YGSNA Members Partner with Australasian Arts Conference

February 22, 2016

On February 11th and 12th, YGSNA members partnered with the Yale History of Art Department to welcome Australian Studies art historian Stephen Gilchrist to campus as part of the “Entangling Antipodes: Negotiating Art and Empire in Australasia” symposium.

Gilchrist is of the Yamatji people of the Inggarda language group of Western Australia and is an associate lecturer of Indigenous Art at the University of Sydney. He has curated numerous exhibitions across the Anglophone world, including the recently opened Everywhen: The Eternal Present in Indigenous Art from Australia at the Harvard Art Museum.

Gilchrist presented a keynote talk on “Indigenous Art and the Memory of Place” in the History of Art Department which was attended by dozens of symposium participants, Native American Cultural Center and YGSNA members, as well as students in YGSNA member Anya Montiel’s Native America Art seminar. Beforehand, Gilchrist met with YGSNA and NACC members at the Native American Cultural Center for a reception and Center tour.

Montiel presented at the Friday conference, using comparative assessments of the material forms of power and prestige conveyed to Native American and Australian Aboriginal leaders. Entitled “Presentations of Colonial Power: the Narrowing of Indigeneity Between Aboriginal King Plates and North American Gorgets,” Montiel’s presentation drew upon her extensive research into Native American arts collection as well as recent travels and research into Australian arts collection. In fact, Montiel first met Gilchrist in May 2015 during a Yale History of Art research trip organized by professors Ned Cooke and Tim Barringer that met curators, archivists, artists, and fellow scholars in Sydney, Melbourne, Adelaide, Canberra, and Tasmania.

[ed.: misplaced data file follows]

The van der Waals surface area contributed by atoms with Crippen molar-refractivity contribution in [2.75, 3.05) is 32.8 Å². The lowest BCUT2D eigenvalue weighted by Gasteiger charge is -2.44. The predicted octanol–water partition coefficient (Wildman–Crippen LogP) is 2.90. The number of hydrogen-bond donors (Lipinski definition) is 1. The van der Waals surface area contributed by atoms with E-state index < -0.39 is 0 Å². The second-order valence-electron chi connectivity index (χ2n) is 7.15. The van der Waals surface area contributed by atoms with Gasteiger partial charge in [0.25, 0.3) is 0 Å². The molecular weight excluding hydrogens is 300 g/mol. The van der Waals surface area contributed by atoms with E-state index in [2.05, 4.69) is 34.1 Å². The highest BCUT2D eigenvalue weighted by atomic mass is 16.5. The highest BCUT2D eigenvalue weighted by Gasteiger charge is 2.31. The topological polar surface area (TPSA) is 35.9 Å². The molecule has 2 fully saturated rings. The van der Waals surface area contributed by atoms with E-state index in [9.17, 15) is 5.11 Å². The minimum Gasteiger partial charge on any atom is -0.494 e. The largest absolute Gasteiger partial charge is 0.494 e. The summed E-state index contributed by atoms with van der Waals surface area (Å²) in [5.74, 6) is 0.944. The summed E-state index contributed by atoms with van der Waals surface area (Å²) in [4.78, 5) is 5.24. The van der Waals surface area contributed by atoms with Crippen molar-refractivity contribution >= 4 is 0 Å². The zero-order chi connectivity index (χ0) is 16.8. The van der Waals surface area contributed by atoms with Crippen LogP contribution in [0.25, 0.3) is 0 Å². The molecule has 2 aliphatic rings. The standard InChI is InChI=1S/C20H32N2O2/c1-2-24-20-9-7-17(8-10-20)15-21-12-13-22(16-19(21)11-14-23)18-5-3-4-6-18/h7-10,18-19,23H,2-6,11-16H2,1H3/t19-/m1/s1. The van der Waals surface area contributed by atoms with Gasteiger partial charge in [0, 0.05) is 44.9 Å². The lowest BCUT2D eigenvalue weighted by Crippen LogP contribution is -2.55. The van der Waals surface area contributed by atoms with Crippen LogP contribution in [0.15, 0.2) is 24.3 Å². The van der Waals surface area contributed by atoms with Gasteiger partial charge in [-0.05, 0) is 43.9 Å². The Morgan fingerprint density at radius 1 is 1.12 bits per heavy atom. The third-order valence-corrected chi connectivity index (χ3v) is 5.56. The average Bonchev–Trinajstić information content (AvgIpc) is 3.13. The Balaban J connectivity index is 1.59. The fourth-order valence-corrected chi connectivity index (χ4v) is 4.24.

Montiel’s paper addressed the colonial practice of presenting metal gorgets to indigenous leaders in North America and Australia. Conferring metals gorgets to indigenous people originated in North America as a strategy by the English, French, and Spanish to mark allegiances with indigenous nations in the 18th century. Lachlan Macquarie, Governor of New South Wales, then continued the practice and issued brass gorgets to indigenous men and women in Australia beginning in 1815. Compared and analyzed together, gorgets are significant artifacts of negotiation and encounter. Montiel concluded her paper by discussing artworks created by contemporary Native American and Australian Aboriginal artists who utilize gorgets in their art to reinterpret and reclaim early indigenous histories that often were not written.